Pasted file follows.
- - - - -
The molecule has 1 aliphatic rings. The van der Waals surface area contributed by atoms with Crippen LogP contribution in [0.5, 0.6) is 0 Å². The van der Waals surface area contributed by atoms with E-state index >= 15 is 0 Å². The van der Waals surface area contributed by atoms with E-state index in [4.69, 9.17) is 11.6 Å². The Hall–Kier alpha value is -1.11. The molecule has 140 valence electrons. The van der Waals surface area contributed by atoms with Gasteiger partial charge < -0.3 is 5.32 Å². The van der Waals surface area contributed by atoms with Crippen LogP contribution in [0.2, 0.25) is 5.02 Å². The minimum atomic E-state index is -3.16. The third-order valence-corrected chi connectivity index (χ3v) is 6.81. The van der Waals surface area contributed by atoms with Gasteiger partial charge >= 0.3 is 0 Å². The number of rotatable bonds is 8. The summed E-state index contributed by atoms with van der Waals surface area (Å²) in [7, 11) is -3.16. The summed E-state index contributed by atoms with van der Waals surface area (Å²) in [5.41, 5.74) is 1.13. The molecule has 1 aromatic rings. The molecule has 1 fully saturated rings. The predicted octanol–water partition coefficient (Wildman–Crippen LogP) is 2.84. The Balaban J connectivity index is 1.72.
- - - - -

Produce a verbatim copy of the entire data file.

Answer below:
The molecule has 1 aliphatic rings. The van der Waals surface area contributed by atoms with Crippen LogP contribution in [0.5, 0.6) is 0 Å². The van der Waals surface area contributed by atoms with E-state index >= 15 is 0 Å². The van der Waals surface area contributed by atoms with E-state index in [4.69, 9.17) is 11.6 Å². The Hall–Kier alpha value is -1.11. The molecule has 140 valence electrons. The van der Waals surface area contributed by atoms with Gasteiger partial charge < -0.3 is 5.32 Å². The van der Waals surface area contributed by atoms with Crippen LogP contribution in [0.2, 0.25) is 5.02 Å². The minimum atomic E-state index is -3.16. The third-order valence-corrected chi connectivity index (χ3v) is 6.81. The van der Waals surface area contributed by atoms with Gasteiger partial charge >= 0.3 is 0 Å². The number of rotatable bonds is 8. The summed E-state index contributed by atoms with van der Waals surface area (Å²) in [7, 11) is -3.16. The summed E-state index contributed by atoms with van der Waals surface area (Å²) in [5.41, 5.74) is 1.13. The molecule has 1 aromatic rings. The molecule has 1 fully saturated rings. The predicted octanol–water partition coefficient (Wildman–Crippen LogP) is 2.84. The Balaban J connectivity index is 1.72.